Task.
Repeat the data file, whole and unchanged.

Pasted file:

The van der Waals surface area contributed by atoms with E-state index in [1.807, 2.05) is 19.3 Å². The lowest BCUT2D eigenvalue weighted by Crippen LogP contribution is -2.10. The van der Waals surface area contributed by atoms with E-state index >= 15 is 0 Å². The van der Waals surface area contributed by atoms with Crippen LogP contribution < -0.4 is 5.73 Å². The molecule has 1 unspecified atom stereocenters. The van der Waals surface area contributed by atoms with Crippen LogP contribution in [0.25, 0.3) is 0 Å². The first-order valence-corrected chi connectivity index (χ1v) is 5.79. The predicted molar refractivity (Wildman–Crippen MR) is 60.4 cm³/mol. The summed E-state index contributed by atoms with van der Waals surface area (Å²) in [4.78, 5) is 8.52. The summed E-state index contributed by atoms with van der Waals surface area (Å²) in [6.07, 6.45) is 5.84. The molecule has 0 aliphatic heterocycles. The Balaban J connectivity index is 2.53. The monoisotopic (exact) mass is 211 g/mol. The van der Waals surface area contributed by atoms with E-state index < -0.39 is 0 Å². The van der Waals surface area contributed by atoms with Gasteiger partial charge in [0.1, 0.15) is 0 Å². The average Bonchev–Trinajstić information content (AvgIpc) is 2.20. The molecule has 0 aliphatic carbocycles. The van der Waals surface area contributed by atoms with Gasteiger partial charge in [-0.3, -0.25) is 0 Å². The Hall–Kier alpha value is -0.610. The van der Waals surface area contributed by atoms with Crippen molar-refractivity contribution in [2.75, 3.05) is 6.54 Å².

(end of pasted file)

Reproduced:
The van der Waals surface area contributed by atoms with E-state index in [1.807, 2.05) is 19.3 Å². The lowest BCUT2D eigenvalue weighted by Crippen LogP contribution is -2.10. The van der Waals surface area contributed by atoms with E-state index >= 15 is 0 Å². The van der Waals surface area contributed by atoms with Crippen LogP contribution < -0.4 is 5.73 Å². The molecule has 1 unspecified atom stereocenters. The van der Waals surface area contributed by atoms with Crippen LogP contribution in [0.25, 0.3) is 0 Å². The first-order valence-corrected chi connectivity index (χ1v) is 5.79. The predicted molar refractivity (Wildman–Crippen MR) is 60.4 cm³/mol. The summed E-state index contributed by atoms with van der Waals surface area (Å²) in [4.78, 5) is 8.52. The summed E-state index contributed by atoms with van der Waals surface area (Å²) in [6.07, 6.45) is 5.84. The molecule has 0 aliphatic heterocycles. The Balaban J connectivity index is 2.53. The monoisotopic (exact) mass is 211 g/mol. The van der Waals surface area contributed by atoms with E-state index < -0.39 is 0 Å². The van der Waals surface area contributed by atoms with Gasteiger partial charge in [0.1, 0.15) is 0 Å². The average Bonchev–Trinajstić information content (AvgIpc) is 2.20. The molecule has 0 aliphatic carbocycles. The van der Waals surface area contributed by atoms with Gasteiger partial charge in [-0.3, -0.25) is 0 Å². The Hall–Kier alpha value is -0.610. The van der Waals surface area contributed by atoms with Crippen molar-refractivity contribution in [2.75, 3.05) is 6.54 Å².